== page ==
@cadey Also, normalise doing Open Source development during the pay time. This should be even less controversial, yet many employers still forbid this for some stupid reason.

@cadey Hoping the title is just meant to catch people's attention and not meant as an actual true statement, because open source is very definitely not broken. OSS has a funding problem for sure, but open source itself is ethically the right thing and the correct path for software development. As for addressing the funding problem, solutions would be more helpful than pointing out the obvious that corporations and users need to pay. How to make them pay is what needs to be answered.

@minnix The title is minor clickbait to catch people's attention because news aggregators only show the title, so I am taking advantage of that.

It's a complicated problem and I don't have much of a solution right now. But I don't feel that it's fair to not be allowed to call a problem out unless you have a solution for it. This is a societal social problem, as a technologist I am ill suited to make such a solution, but what I can do is take actions that will not make it worse.

@cadey I don't feel that's fair either, which is why I wouldn't do that, try to disallow someone from highlighting a problem. And anything to shed more light on the issue is helpful in itself. I guess seeing this issue being addressed over and over again without a solution is quite fatiguing though to those of us who contribute to OSS.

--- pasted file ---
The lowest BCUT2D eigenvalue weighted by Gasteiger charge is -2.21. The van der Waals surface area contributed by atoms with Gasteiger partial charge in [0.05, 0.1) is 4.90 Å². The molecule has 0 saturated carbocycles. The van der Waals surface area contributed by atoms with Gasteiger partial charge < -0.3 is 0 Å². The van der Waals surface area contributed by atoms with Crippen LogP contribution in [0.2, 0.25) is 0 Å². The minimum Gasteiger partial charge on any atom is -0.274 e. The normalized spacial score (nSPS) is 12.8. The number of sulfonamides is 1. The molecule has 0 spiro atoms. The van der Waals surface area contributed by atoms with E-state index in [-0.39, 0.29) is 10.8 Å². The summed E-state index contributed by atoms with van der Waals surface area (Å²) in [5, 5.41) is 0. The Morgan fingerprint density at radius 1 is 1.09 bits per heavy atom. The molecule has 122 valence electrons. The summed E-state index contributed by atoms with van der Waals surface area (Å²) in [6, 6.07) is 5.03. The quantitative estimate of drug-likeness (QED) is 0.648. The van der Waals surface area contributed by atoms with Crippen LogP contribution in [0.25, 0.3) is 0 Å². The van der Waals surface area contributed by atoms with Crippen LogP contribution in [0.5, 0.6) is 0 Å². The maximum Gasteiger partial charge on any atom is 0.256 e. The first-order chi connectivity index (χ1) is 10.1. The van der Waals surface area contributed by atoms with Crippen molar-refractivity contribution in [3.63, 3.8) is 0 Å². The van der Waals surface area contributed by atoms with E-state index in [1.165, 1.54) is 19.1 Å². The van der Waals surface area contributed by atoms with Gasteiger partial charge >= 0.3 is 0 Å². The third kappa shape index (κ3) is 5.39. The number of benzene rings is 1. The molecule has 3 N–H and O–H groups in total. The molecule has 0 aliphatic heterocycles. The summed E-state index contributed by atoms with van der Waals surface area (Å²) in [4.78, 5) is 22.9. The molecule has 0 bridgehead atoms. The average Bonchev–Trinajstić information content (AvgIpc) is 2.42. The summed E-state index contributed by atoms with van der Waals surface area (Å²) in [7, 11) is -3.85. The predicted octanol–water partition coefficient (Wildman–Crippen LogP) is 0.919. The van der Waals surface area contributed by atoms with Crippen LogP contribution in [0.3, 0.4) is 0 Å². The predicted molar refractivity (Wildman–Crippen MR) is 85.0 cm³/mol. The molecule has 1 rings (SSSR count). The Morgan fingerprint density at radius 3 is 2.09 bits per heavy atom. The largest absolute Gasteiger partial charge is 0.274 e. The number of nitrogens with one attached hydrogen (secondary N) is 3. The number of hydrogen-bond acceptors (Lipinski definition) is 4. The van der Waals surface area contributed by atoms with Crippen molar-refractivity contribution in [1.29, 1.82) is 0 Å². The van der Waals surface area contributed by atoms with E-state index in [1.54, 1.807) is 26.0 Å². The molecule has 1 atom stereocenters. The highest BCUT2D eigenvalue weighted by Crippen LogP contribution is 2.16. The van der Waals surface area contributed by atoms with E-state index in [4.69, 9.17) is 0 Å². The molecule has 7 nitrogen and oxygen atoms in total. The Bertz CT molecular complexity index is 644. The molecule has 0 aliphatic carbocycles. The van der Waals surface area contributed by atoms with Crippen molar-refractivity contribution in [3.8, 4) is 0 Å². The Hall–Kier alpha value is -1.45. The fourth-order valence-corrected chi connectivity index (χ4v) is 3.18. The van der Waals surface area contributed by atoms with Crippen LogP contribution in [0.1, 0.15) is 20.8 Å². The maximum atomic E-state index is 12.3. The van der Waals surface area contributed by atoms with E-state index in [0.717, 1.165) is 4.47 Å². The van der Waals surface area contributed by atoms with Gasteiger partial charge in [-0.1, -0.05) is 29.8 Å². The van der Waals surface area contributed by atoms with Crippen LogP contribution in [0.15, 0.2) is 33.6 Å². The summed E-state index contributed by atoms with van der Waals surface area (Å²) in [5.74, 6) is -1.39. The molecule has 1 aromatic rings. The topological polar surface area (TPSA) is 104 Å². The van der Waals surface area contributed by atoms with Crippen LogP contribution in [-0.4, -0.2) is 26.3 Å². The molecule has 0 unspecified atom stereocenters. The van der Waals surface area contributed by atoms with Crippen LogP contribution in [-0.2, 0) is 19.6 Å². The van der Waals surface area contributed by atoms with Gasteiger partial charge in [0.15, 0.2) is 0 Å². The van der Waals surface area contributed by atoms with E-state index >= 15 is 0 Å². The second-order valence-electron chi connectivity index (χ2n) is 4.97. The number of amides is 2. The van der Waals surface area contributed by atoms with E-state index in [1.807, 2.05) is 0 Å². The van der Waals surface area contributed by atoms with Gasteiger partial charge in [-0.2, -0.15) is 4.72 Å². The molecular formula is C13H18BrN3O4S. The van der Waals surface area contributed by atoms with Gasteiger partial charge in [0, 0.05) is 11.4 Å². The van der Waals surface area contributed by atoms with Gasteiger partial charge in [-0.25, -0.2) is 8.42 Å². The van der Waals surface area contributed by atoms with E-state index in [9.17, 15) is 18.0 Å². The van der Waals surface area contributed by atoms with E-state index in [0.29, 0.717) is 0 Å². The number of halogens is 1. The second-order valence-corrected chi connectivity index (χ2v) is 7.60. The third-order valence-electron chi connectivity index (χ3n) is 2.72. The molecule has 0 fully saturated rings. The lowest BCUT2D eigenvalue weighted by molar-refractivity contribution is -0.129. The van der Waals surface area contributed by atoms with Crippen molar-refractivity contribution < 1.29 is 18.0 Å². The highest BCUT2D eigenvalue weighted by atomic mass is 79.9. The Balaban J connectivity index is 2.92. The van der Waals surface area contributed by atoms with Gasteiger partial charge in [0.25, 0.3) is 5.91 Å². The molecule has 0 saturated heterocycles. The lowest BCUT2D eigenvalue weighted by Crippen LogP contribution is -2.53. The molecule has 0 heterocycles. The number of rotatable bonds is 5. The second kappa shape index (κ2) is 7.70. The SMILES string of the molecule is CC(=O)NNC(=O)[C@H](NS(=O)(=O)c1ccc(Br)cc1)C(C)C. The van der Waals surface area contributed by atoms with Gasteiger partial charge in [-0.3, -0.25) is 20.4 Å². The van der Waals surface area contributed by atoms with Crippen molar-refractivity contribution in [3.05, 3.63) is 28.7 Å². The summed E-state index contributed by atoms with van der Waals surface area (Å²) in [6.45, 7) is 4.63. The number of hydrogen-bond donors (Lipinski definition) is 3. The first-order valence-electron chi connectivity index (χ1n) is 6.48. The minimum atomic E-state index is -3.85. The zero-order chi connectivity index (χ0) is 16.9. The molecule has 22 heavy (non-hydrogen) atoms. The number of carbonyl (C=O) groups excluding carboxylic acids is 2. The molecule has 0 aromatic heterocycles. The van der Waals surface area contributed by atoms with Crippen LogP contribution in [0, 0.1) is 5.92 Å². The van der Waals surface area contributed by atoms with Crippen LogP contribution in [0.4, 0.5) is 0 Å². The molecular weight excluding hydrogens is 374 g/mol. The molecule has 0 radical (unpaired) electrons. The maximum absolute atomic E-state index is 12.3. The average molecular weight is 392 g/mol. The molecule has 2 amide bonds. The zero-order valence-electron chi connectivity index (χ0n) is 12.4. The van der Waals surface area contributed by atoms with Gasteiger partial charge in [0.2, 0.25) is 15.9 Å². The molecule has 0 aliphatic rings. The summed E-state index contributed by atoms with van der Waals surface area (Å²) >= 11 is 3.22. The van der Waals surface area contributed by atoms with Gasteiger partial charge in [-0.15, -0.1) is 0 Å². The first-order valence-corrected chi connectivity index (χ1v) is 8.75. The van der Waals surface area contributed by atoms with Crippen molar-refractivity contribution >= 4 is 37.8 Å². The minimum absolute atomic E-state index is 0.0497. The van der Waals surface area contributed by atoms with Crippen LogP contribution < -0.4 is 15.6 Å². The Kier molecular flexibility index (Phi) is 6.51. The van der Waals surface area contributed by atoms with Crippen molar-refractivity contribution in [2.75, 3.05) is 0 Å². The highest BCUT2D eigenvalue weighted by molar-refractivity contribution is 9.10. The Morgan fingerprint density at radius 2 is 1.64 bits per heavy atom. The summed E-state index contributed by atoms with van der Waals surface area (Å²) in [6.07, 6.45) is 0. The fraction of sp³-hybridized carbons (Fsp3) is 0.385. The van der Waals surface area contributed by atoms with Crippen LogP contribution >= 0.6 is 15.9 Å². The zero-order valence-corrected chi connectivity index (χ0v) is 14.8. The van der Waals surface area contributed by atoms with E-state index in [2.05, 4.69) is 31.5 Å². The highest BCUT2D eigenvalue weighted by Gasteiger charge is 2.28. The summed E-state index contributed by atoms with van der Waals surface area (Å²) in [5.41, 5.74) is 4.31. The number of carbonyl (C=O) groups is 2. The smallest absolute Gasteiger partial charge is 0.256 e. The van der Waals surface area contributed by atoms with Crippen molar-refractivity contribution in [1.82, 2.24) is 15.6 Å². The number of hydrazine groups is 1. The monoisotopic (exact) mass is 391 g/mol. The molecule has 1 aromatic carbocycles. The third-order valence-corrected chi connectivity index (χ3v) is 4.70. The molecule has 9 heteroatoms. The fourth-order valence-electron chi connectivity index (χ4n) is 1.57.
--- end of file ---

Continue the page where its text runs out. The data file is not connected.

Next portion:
@minnix @cadey
A funding problem is a break in the supply chain. If free and/or open-source development is being slowed due to a funding problem then that project is broken whether the philosophy of open development is the ethical choice or not. Given how prevalent this problem is, the title is barely even an exaggeration.

This is literally the reason that mainstream software development still refuses to go open-source.

@cadey how much can i pay you to make your website accessible

@jookia Oh no, what's wrong? I thought I did a good job there!

@cadey there's a lot of things, but this was more an actual response to your post content

@jookia speaking seriously though as someone without accessibility needs, what am I doing wrong so I can fix it?

@cadey i can give you a basic list, but try checking the WCAG 2.1 checklist. again, how much do you need to be paid for it?

@jookia what is wrong then? I cannot proceed until I know what is wrong. Linking the WCAG guidelines to me tells me nothing about what I am doing wrong.

@cadey it's a WCAG quick ref, so if you ctrl-f 'contrast' you'll find the answer

@jookia Okay, thank you for telling me that. I'm gonna go through and try to find appropriate colors for them (that still fit within my theme) that have a contrast ratio as high as possible.

@cadey mostly yes. the syntax highlighting is still too low contrast, and now link hovering is broken.

there's tools that will tell you about this, like firefox's accessibility tab

@cadey this, except my concern is more like “I don’t care as long as I get to keep code in the open and I can have a life, but no one seems to want to provide me that, and if I go my own way then I can’t wait to get into patent hell”

I made this point with regard to indie game development a few months ago. I was binging games on itch.io and it warmed my heart to see how many developers choose the pay-what-you-want model, and since I'm very aware of how easily I forget myself I thought it was pertinent to remind people to leave a tip when you find you enjoy something.

Voluntary capitalism requires volunteers. We can all play a part in making someone's dream come true with a little mindfulness.

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